I often think about how goals are, or should be, powerful guides in museum work, in particular in program design and refinement. But lately I have been thinking differently about goals, and about how the wrong goals can corrupt the work we do. In particular, I am thinking about this in the context of jobs where it is easy to see one’s goal as raising money.
As Director of the Peoria PlayHouse Children’s Museum, my goals include engaging audiences with the museum, and supporting open-ended play, innovation, and an appreciation of diversity. But my day-to-day job as a director is not to create mission-focused programs (that is the job of other staff members); instead, it is to raise money to support this vision. And I am noticing how easy it is to get lost in the smallness of this task.
If you were to visit me in my office on any given day, you might find me talking to funders or potential funders, writing thank you notes for donations, working on grant proposals, combing through data to better understand the sources of the museum’s earned income, or working with a committee to plan a fundraising event. Of course there are other things I do that are not related to fundraising, but I would guess that close to 70% of my energy is directed to fundraising or friend-raising, all with the ultimate goal of making sure the museum is financially viable.
I enjoy it more than I thought I would, in particular meeting and talking with new people, getting people excited about the PlayHouse, and hearing different ideas and opinions. But I have learned that during these conversations it is important to keep your goal in mind, and that goal is usually, ultimately, a request for money.
And when the money does come in, and someone hands you a large check, it is hard not to celebrate. But the reason for celebration is not – or should not be – the money. It is the opportunities this money affords for the museum to continue or grow programs. And while intellectually I know this, and I remain passionately committed to a larger vision, it is a constant struggle to remember that the money is the tool and not the goal, and that I have not done a good job unless that money is well spent. It is, frankly, hard not to do a little jig when someone hands you a check for $10,000.
I am worried about how this effects one’s priorities. What happens to my ability to care about quality and mission when day-to-day success depends on dollars? How do I keep my focus on the quality of the visitor experience instead of the number of visitors through the door?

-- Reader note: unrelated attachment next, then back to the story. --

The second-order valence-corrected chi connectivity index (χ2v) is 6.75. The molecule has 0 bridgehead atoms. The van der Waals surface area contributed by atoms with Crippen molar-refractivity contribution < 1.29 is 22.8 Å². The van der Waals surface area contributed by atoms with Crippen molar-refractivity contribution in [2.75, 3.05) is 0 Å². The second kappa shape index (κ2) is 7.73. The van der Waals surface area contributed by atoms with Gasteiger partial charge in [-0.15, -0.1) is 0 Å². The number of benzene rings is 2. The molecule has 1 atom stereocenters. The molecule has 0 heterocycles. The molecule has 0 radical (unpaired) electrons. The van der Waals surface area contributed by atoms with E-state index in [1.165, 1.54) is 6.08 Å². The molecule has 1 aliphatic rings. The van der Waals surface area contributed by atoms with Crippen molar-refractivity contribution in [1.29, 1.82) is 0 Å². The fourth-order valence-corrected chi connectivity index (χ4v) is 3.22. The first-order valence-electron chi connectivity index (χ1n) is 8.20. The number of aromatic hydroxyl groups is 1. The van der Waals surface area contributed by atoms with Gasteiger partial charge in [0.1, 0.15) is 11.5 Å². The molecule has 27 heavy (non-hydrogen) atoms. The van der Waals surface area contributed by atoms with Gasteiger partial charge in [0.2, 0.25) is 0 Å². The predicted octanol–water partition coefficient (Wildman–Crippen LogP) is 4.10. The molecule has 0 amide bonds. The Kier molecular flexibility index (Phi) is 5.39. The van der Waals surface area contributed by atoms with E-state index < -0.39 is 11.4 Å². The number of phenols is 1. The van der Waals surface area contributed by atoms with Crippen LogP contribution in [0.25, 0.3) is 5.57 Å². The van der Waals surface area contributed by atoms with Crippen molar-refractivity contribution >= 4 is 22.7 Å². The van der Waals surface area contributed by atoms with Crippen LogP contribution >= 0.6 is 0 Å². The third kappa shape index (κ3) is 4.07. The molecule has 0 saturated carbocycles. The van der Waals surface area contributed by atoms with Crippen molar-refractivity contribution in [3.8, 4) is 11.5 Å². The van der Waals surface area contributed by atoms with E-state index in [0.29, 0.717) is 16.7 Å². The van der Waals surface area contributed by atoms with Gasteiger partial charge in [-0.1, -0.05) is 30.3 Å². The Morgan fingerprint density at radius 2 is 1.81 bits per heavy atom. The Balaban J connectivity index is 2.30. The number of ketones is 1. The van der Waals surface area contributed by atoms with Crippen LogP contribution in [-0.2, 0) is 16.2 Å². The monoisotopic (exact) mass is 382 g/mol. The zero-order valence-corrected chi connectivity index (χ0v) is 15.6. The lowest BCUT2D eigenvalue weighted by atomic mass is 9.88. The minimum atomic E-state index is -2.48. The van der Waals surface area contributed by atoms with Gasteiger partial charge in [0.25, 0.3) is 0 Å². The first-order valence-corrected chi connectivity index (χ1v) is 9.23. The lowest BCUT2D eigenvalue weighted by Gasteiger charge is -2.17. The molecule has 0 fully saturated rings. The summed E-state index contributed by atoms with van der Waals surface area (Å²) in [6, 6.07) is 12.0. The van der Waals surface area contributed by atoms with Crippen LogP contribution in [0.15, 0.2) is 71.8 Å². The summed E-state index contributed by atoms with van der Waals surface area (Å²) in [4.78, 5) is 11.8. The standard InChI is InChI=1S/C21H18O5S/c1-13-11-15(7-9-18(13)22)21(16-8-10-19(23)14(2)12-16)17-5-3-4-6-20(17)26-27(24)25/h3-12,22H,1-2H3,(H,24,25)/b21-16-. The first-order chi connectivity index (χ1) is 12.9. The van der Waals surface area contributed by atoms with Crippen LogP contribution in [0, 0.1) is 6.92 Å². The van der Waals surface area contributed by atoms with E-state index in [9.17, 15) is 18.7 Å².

I am writing this post because I find it difficult to keep that focus, which offers me a whole new perspective on the soul-sucking corporatization of so many large museums, and the ways in which museums appear to celebrate large donations over fantastic programs and important exhibitions. I understand this viscerally now.
How you understand your job, and what you feel rewarded for, determine focus, energy, and action. If I understand my job, and my goals, to be only about fundraising, then I spend less time meeting with educators to make sure we offer vibrant programs that exemplify our mission, or walking around the galleries talking to visitors. But it is these things that remind me of why we exist, and the ways in which we are valuable to our community. If a museum does not offer something of true value, than why bother to keep it open at all?
Museum directors are not the only museum staff members who focus on money. Development and finance staff do as well. In fact, anyone in a high enough position in an organization will be asked to think about money in some way. In these positions, how do you remember always that the money is NOT the goal? That without offering something of meaning to visitors, your doors might as well close? How do you celebrate the program and not the check?
2 thoughts on “How do you celebrate the program and not the check?”
Hi Rebecca: The issue you raised infers some underlying influence about the taboo of money and I urge you not to dwell there too long. This doesn’t have to be an either-or situation. You can celebrate both the contribution and the program it makes possible. And you should celebrate all the gifts you receive, large and small, because it means you’re connecting with your donors in meaningful ways, and you’re allowing them to make a difference so your organization can make a difference.
You might think about reframing your perspective of fundraising as “community building” and tap into the well being it engenders when people contribute to something larger than themselves.
I like this way of thinking about it, Anne, but I still think there is something important about the relationship between money and larger goals that needs to be considered. I love friend-raising / community building, but no museum sends press releases to celebrate its new friends – only when those new friends write a large check.